Thursday, September 30, 2010

Are You There God? It's Me, Margaret - Judy Blume

Summary:  Margaret Simon, almost twelve, likes long hair, tuna fish, the smell of rain, and things that are pink.  She's just moved from New York City to the suburbs, and she's anxious to fit in with her new friends, so when they form a secret club to talk about boys, bras, and getting their first periods, Margaret is happy to belong.  But none of them can believe Margaret doesn't have a religion.  And Margaret can't tell them the truth: that she can talk to God anyway, about everything that's on her mind--including Philip Leroy, the best-looking boy in the sixth grade.

Margaret is funny and real.  So are her most personal thoughts and feelings.  (Summary from back of the book and image from  http://www.personal.psu.edu/rmc5071/blogs/)

My Review:  After reading this quick novel, I'm not surprised it made the Banned Book list.  In the very first chapters there is mention of Playboy, kissing boys, having a period, and some examples of teenage attitude towards authority figures.  Considering the protagonist is a twelve year old girl and the audience for the book would be the same, it fits that parents would take issue with some of the subject matter.  I'm not sure at twelve I would have been ready for some of what this book addresses.  But, I also know I was quite sheltered--something I have no issue with, I might add.  I'm sure at that age I would have breezed over the part with Playboy, thinking I'd figure it out later while most likely forgetting to check up on it.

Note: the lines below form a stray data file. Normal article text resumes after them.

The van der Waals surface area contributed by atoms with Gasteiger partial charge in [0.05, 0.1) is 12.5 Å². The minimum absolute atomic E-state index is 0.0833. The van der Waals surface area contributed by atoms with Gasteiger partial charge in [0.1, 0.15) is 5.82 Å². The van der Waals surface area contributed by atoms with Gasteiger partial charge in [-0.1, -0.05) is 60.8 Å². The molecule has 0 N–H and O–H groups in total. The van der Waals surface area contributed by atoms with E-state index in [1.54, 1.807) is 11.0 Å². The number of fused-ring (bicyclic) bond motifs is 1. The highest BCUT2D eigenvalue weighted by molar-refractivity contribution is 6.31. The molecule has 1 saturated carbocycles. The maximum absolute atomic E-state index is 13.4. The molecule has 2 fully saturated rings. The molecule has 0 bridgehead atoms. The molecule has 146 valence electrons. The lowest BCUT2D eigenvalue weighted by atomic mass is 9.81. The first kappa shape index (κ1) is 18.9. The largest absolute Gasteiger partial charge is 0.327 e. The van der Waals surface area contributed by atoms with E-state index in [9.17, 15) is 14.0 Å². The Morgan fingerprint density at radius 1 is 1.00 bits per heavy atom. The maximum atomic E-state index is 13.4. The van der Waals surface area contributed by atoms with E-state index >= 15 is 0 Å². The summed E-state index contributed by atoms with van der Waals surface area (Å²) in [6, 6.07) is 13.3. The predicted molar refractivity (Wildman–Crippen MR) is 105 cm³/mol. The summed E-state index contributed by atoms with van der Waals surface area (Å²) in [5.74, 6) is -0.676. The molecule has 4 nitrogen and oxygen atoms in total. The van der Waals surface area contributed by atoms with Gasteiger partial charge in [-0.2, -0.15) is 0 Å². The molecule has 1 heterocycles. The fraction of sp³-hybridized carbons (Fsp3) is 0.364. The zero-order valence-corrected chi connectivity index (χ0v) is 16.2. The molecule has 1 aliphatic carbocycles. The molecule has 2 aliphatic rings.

But, that's not all I can see parents taking issue with.  The simple fact that Margaret talks to God throughout the story is enough for some parents to grow leery.  Margaret even gets testy with God towards the end of the story and again, I can see parents being concerned with her attitude.

Here's my overall feeling on the book: while I don't agree with some of the messages, it really isn't a horrible book teaching girls awful things.  For many American homes I think this behavior and confusion about religion for a teenage girl would be authentic and therefore meaningful reading.  If my daughter chose to read this book I know I'd make sure to have some discussions about Margaret's experience and her struggles.  I'd also hope to be able to have meaningful conversations about kindness and compassion, which are topics brought up briefly and could be more thoroughly explored.  Margaret is a good girl with a conscience truly trying to understand the world around her and fit in.  Her experience being new at school, I can only imagine, would validate many girls struggling through the same experience.  It could even make your child more aware of how easily she is swayed by the desire to fit in rather than do what they know is the right thing to do.

The writing is very basic and therefore not challenging, but is accessible to the lower YA grades where this book is probably most applicable.  I'm not sure I'd steer my students in the direction of reading this book, but I also wouldn't tell them not to read it.  I think it could be the right fit for the right student.

Rating:  3.5 Stars

Sum it up:  A pre-adolescent girl's struggle to adjust to and reach her teenage years.

1 comment:

MindySue said...

I read a book called "My Little Red Book" that was a collection of women telling stories about getting their periods for the first time ( the review is here http://readingforsanity.blogspot.com/2010/02/my-little-red-book-rachel-kauder.html ) and in it there was a surprising number of women who credited almost all their knowledge of puberty, periods, etc. to the book "Are You There God, It's Me Margaret". Thanks for the review Kari!

LinkWithin

Related Posts with Thumbnails